Traditionally, TDI has been used to evaluate diastolic function and LV filling pressures (23). Clinical studies have shown that TDI confers diagnostic and prognostic information incremental to conventional echocardiography in some cardiac diseases (24). In the present study, we demonstrated that abnormalities on TDI especially a prominent PSS velocity strongly correlated with the presence of angiographically significant CAD. Our data suggest that TDI could be a useful adjunct in the noninvasive diagnosis of CAD in patients presenting with chest pain.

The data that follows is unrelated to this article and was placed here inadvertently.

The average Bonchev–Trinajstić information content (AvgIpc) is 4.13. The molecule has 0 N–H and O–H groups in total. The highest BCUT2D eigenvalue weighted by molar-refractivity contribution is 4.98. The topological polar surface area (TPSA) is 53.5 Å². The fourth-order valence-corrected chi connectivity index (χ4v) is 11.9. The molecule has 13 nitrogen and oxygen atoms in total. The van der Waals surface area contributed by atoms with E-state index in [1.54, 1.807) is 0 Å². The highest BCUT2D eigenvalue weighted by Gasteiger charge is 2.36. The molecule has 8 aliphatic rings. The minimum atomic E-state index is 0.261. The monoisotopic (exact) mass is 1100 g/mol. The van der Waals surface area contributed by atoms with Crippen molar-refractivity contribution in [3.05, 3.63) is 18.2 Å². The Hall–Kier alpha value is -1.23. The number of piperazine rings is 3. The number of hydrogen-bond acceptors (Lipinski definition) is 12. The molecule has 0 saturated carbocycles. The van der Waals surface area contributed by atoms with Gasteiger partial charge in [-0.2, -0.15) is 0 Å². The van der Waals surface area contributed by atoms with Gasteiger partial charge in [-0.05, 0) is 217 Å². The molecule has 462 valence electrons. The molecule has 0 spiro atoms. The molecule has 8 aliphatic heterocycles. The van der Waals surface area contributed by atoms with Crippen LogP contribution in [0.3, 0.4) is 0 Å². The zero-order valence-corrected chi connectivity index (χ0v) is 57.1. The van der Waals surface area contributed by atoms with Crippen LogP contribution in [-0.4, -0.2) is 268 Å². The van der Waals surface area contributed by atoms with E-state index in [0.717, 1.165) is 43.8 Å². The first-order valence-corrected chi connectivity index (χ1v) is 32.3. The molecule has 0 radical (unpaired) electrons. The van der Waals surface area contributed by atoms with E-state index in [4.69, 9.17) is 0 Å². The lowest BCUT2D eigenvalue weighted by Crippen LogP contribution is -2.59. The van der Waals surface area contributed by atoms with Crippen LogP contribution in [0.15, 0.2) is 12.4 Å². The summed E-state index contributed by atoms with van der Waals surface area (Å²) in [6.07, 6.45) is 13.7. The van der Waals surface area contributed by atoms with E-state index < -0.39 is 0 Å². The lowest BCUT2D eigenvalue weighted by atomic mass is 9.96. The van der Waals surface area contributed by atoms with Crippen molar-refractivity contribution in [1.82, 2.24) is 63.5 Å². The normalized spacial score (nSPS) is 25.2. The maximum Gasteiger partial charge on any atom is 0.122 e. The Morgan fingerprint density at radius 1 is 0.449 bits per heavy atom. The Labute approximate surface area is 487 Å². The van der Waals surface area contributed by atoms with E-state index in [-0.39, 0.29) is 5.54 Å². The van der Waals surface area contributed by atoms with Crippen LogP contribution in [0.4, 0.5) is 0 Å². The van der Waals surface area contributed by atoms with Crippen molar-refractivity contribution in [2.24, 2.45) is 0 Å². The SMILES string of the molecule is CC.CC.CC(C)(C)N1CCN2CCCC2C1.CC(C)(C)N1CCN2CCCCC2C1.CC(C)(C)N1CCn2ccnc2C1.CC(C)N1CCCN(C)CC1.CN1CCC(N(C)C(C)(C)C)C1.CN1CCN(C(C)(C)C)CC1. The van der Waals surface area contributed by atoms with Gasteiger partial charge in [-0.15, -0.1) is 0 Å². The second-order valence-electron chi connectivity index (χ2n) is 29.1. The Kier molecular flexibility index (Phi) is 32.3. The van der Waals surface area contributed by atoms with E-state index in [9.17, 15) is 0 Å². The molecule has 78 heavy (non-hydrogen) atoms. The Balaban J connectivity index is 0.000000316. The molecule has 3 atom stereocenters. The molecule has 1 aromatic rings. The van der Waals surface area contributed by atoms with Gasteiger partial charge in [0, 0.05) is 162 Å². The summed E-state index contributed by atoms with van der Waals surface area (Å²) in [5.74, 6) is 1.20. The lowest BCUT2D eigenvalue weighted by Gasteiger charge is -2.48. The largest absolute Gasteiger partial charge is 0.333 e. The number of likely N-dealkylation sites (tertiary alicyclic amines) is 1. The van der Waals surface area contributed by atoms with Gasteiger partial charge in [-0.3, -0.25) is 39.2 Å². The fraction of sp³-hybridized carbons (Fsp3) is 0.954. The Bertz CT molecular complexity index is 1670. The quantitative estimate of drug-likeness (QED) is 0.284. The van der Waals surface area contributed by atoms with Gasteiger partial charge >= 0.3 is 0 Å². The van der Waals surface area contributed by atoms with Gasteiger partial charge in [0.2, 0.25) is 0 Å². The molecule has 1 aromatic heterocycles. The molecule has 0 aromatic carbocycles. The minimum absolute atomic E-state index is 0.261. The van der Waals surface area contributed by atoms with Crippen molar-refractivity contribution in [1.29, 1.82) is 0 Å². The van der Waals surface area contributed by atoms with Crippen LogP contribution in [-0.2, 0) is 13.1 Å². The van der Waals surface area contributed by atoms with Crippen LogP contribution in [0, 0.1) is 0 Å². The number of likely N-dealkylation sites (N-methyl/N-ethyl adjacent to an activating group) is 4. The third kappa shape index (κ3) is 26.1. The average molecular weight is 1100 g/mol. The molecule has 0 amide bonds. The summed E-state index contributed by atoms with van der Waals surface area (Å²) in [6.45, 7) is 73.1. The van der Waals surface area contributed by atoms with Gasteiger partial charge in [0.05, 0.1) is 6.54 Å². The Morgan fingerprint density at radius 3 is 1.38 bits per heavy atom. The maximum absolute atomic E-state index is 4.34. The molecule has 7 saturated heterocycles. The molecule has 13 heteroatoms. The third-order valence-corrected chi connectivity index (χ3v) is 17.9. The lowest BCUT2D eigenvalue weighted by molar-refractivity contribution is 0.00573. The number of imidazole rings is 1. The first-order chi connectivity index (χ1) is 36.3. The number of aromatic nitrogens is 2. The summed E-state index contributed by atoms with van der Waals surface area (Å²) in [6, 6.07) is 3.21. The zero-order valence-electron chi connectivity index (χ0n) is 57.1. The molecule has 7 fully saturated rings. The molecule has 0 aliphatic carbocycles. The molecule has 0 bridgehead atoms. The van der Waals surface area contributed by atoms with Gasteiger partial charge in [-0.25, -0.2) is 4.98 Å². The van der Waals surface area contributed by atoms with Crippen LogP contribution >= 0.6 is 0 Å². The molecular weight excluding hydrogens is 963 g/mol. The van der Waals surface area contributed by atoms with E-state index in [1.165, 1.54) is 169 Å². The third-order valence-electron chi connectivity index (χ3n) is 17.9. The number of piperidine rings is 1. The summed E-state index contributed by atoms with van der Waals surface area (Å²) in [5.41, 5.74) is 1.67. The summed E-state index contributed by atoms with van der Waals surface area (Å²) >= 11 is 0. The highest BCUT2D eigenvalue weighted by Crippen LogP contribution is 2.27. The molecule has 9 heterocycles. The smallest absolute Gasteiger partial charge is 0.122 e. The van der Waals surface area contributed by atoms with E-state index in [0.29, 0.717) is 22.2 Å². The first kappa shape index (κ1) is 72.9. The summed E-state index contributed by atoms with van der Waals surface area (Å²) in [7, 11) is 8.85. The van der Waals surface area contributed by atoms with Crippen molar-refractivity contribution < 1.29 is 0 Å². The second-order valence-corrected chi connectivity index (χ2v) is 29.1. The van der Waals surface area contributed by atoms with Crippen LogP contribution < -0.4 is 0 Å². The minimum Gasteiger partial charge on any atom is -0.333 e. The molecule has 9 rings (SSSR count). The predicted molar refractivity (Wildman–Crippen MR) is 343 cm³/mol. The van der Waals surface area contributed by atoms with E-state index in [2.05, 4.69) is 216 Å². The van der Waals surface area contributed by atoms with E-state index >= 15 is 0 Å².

While the detection of regional wall motion abnormalities on standard 2D echocardiography provides an easy and confident biomarker of CAD, the detection of significant CAD in the face of normal segmental wall motion continues to be a challenge. Stress echocardiography improves the sensitivity and specificity of testing (25), but it is technically more cumbersome and the subjective evaluation of regional wall motion abnormalities necessitates highly trained personnel. On the other hand, TDI is a simple and easily available modality that can be performed by the bedside without the need for stress testing or contrast injections. The results of the present study showed that the patients with angiographically significant CAD had a significantly increased myocardial tissue velocity during the IVR phase (PSS) compared to those without angiographic CAD; the duration of IVR was also significantly more prolonged in the patients with CAD than in those with normal epicardial coronary arteries.